In our quest to keep our readers up to date with the latest stories relating to the food truck industry has compiled a list of the stories that hit the wire this weekend from Escondido, Kalamazoo, Sacramento, Berkshires and Los Angeles.

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November 30

Food Truck Issue Heats Up at Public Forum – ESCONDIDO, CA – Food truck operators and owners of more traditional restaurants clashed during a public forum this week about Escondido’s plan to loosen regulations on the mobile eateries.

Several food truck owners said during a forum Wednesday night that less-restrictive regulations make sense because the trucks are extremely popular, serve quality food and avoid competing directly with brick-and-mortar restaurants.

Find the entire article <here>

Food truck licenses for 2013 accepted by city of Kalamazoo starting Monday – KALAMAZOO, MI — The city of Kalamazoo will accept applications for food truck licenses in 2013 starting Monday.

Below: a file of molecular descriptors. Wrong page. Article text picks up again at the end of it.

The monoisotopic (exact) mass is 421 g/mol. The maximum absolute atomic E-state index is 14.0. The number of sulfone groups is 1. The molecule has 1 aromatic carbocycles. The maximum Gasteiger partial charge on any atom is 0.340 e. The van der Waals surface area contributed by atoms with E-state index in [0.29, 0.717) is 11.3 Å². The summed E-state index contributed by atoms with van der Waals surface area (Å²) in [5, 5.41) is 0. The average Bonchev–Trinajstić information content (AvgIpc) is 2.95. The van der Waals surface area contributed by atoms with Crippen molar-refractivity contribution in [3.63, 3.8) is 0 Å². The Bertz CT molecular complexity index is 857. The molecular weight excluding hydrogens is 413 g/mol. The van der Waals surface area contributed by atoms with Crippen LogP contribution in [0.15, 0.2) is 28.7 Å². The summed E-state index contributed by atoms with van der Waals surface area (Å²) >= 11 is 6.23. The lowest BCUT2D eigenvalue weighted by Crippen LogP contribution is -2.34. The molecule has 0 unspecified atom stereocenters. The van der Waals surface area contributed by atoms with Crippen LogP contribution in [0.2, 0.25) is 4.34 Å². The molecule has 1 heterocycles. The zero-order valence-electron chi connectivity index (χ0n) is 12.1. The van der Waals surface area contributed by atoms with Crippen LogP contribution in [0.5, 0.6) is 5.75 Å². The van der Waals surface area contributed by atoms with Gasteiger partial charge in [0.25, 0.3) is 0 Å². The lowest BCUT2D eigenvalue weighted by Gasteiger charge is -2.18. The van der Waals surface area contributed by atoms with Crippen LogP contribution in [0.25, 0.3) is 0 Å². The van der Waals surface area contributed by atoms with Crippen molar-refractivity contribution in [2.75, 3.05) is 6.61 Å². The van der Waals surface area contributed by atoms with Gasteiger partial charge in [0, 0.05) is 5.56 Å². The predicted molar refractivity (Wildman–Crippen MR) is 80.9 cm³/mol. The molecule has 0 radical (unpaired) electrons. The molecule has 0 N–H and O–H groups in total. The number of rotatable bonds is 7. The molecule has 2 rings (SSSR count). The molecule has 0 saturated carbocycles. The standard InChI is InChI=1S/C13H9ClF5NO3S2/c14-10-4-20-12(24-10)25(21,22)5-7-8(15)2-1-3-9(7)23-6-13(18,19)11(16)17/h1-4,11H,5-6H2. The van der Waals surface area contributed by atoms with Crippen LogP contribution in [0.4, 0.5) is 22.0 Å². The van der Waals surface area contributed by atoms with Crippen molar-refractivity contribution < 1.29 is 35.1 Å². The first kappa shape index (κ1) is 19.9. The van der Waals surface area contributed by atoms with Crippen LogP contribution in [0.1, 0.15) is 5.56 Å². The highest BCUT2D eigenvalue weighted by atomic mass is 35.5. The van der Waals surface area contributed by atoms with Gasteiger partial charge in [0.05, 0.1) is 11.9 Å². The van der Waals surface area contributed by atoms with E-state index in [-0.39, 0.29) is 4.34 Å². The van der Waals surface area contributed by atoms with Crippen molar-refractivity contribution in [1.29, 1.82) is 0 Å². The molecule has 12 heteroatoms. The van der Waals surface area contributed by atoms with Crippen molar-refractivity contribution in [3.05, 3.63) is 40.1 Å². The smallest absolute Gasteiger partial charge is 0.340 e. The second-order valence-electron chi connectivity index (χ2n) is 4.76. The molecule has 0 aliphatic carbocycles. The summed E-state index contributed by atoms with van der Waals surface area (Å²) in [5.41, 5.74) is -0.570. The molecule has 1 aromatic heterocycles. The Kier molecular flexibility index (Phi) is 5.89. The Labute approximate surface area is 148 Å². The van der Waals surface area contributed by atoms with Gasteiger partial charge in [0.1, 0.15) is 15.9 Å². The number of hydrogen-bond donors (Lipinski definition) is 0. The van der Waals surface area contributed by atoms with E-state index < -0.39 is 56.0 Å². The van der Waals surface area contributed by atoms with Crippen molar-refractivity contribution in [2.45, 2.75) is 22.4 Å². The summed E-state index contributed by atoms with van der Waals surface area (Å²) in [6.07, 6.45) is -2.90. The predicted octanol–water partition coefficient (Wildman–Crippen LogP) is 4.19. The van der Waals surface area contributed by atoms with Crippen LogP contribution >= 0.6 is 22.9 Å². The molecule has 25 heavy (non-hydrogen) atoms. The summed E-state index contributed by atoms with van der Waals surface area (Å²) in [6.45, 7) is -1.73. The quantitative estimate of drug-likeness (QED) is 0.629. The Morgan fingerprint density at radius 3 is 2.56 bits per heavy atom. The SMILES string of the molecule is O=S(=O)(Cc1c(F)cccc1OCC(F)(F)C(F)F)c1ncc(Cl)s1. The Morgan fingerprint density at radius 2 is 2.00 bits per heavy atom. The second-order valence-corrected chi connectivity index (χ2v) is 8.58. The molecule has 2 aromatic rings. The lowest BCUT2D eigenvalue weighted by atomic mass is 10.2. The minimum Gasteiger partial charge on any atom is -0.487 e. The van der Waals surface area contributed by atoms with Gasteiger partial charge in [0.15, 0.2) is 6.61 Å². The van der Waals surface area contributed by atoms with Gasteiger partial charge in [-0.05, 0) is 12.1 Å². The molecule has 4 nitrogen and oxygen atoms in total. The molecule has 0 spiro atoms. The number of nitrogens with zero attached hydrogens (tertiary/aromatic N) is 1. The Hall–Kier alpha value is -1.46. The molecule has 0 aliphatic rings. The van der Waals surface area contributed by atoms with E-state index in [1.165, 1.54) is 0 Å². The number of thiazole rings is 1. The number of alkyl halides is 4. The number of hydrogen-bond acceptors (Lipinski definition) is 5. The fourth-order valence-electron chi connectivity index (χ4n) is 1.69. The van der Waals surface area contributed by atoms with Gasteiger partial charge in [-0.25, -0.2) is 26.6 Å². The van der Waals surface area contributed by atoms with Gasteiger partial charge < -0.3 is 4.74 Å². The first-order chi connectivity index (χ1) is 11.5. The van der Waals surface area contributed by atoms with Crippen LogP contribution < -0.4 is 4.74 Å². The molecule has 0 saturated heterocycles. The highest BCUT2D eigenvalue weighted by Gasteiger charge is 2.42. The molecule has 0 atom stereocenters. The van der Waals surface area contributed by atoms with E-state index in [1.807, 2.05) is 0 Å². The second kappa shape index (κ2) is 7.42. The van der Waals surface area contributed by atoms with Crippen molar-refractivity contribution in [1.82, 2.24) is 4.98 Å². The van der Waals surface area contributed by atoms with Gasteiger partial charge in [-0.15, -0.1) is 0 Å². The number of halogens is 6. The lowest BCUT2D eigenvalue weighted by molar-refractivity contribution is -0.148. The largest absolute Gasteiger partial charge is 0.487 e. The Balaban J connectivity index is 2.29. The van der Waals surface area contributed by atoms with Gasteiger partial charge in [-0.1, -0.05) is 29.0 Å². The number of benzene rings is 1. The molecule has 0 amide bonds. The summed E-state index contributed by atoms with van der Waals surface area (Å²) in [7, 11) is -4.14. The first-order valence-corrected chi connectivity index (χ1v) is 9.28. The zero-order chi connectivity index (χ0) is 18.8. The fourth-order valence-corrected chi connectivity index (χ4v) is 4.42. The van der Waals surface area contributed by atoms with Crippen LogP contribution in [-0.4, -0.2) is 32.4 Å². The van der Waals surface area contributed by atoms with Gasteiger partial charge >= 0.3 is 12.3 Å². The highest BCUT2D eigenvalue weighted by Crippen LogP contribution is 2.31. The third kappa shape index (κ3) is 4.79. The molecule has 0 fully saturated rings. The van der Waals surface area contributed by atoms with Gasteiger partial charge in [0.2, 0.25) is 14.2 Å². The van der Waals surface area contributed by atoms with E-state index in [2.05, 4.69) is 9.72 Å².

City Planner Andrea Augustine said 10 licenses are available for next year, and they are granted on a first-come, first-served.

Find the entire article <here>

December 1

Truck and Mortar Throw down – SACRAMENTO, CA – Food trucks and restaurants compete in Saturday event to raise money for Toy 4 Tots and the California Fire Organization.

Find the entire story (VIDEO) <here>

Berkshire towns consider food truck regulations – BERKSHIRES, MA – Food trucks haven’t taken a foothold with foodie fanatics in the Berkshires as they have in other parts of the nation, such as cities like Los Angeles. However, town officials up and down the county have heard from the occasional food truck entrepreneur who see the potential, and that has some towns contemplating wholesale ordinances to regulate them.

Find the entire article <here>

December 2

New-home communities boast food-related amenities – LOS ANGELES, CA – If the way to a man’s heart is through his stomach, can builders and developers land home buyers via the same route?

That may be something of a stretch, but food-related amenities are fast becoming a way to make today’s new-home communities stand out from the competition.

For example, a few years ago, developers would have asked authorities to chase away any food truck that set up shop near their community centers. And if a homeowner turned his backyard into a farm, the community association probably would have objected.

Find the entire article <here>